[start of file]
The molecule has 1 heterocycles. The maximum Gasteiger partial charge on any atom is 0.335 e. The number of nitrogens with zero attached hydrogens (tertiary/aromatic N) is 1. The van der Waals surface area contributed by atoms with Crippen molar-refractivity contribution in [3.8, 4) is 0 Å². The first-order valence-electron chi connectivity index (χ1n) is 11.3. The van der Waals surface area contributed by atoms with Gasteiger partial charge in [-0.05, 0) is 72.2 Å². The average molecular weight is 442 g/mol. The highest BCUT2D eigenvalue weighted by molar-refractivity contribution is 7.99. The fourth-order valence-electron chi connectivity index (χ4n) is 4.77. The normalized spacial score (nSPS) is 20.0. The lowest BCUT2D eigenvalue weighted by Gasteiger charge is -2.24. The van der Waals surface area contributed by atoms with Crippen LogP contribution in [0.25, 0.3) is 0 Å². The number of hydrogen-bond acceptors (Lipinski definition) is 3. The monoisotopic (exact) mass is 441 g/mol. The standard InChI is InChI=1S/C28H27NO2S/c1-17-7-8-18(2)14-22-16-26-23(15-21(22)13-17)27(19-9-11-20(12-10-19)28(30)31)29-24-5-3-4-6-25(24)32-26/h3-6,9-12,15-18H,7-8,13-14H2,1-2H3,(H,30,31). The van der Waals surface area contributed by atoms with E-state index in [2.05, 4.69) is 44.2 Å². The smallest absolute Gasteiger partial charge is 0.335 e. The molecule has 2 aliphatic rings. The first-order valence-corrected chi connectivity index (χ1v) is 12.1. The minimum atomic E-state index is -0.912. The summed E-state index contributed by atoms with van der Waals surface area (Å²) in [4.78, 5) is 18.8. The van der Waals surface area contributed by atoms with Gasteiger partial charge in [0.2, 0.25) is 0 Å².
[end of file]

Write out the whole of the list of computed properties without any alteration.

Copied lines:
The molecule has 1 heterocycles. The maximum Gasteiger partial charge on any atom is 0.335 e. The number of nitrogens with zero attached hydrogens (tertiary/aromatic N) is 1. The van der Waals surface area contributed by atoms with Crippen molar-refractivity contribution in [3.8, 4) is 0 Å². The first-order valence-electron chi connectivity index (χ1n) is 11.3. The van der Waals surface area contributed by atoms with Gasteiger partial charge in [-0.05, 0) is 72.2 Å². The average molecular weight is 442 g/mol. The highest BCUT2D eigenvalue weighted by molar-refractivity contribution is 7.99. The fourth-order valence-electron chi connectivity index (χ4n) is 4.77. The normalized spacial score (nSPS) is 20.0. The lowest BCUT2D eigenvalue weighted by Gasteiger charge is -2.24. The van der Waals surface area contributed by atoms with Crippen LogP contribution in [0.25, 0.3) is 0 Å². The number of hydrogen-bond acceptors (Lipinski definition) is 3. The monoisotopic (exact) mass is 441 g/mol. The standard InChI is InChI=1S/C28H27NO2S/c1-17-7-8-18(2)14-22-16-26-23(15-21(22)13-17)27(19-9-11-20(12-10-19)28(30)31)29-24-5-3-4-6-25(24)32-26/h3-6,9-12,15-18H,7-8,13-14H2,1-2H3,(H,30,31). The van der Waals surface area contributed by atoms with E-state index in [2.05, 4.69) is 44.2 Å². The smallest absolute Gasteiger partial charge is 0.335 e. The molecule has 2 aliphatic rings. The first-order valence-corrected chi connectivity index (χ1v) is 12.1. The minimum atomic E-state index is -0.912. The summed E-state index contributed by atoms with van der Waals surface area (Å²) in [4.78, 5) is 18.8. The van der Waals surface area contributed by atoms with Gasteiger partial charge in [0.2, 0.25) is 0 Å².